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Friday, May 14, 2021

WTA to change campus bus routes

Students load onto a WTA bus in front of the Viking Union on Tuesday, May 31. // Photo by Ian Koppe
Students load onto a WTA bus in front of the Viking Union on Tuesday, May 31. // Photo by Ian Koppe

Whatcom Transportation Authority is proposing to shrink the bus routes serving Western students to only one route — Route 190.

Richard Nicholson, WTA director of service development, and other WTA staff members presented a plan to the public on May 23 after students complained about current confusing and inconvenient routes. Western students board busses from campus around two million times every year, making up about 40 percent of ridership in Whatcom County.

“We know that there are pros and cons to anything we come up with,” Nicholson said. “We’re wanting to see how students weigh the benefits versus the downside of this particular proposal.”

Currently, eight different bus routes in Whatcom County serve Western. The WTA, who operates the bus system in Whatcom County, is proposing to change the system.

Route 190 would run every 15 minutes in both directions on Bill McDonald Parkway. For commuters on Samish Way or 32nd Street, shuttles would run every 15 minutes. But the tradeoff is those shuttles would only run while classes are in session.

The streamlined service to Western is the single biggest change for students, Nicholson said. Other changes include elimination of routes 90A Lincoln Creek, 107 WWU, 108 Samish/WWU and 105 Fairhaven. Route 190 would be expanded to include the Lincoln Creek Transportation Center and Route 14 would be expanded to include the Amtrak and Greyhound stations in the evenings and on Sundays.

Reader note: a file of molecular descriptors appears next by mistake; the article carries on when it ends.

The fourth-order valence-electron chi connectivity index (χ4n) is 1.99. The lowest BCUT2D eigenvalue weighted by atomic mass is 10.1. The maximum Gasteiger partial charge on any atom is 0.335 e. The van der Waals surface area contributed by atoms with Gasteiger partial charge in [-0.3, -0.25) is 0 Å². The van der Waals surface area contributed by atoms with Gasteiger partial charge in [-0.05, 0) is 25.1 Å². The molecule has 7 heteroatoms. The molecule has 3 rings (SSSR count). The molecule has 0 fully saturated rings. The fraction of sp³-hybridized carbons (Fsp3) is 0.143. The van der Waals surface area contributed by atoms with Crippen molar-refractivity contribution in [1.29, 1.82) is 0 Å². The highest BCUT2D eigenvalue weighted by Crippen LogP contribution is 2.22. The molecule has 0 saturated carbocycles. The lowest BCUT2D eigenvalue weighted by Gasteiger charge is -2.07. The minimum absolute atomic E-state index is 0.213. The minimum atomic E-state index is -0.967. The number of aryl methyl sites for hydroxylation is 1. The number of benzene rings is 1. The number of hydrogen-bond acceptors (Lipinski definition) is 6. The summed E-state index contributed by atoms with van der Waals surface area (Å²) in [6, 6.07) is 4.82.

Students will be able to keep track of the changes as the website will be updated throughout the coming year, Nicholson said. Any changes should be implemented by March 2017.

Senior Andrew Fout attended the planning meeting and said the changes could be better. He said there were not enough direct lines to Meridian Street and suggested perhaps a larger budget accommodating for more buses at a higher frequency would make the proposal better.

Freshman Robert Lafferty said the changes wouldn’t affect him, but could potentially be a hardship for others.

“Just because I can still get to campus fairly easily from wherever I need to go, I don’t really see the point in having to change anything if it’s going to get in the way of other people,” Lafferty said. 

Senior Kyaa Dost said he thought the streamlining of Route 190 would be nice, especially for freshmen who could be confused by the multiple routes. 

Other students seemed pleased with service to campus as it is.

“For the most part Bellingham has a really good bus system,” sophomore Emma Walters said. “I’m pretty happy with it.”

Students are invited to go to the WTA planning website and complete a survey to offer feedback on the proposal.




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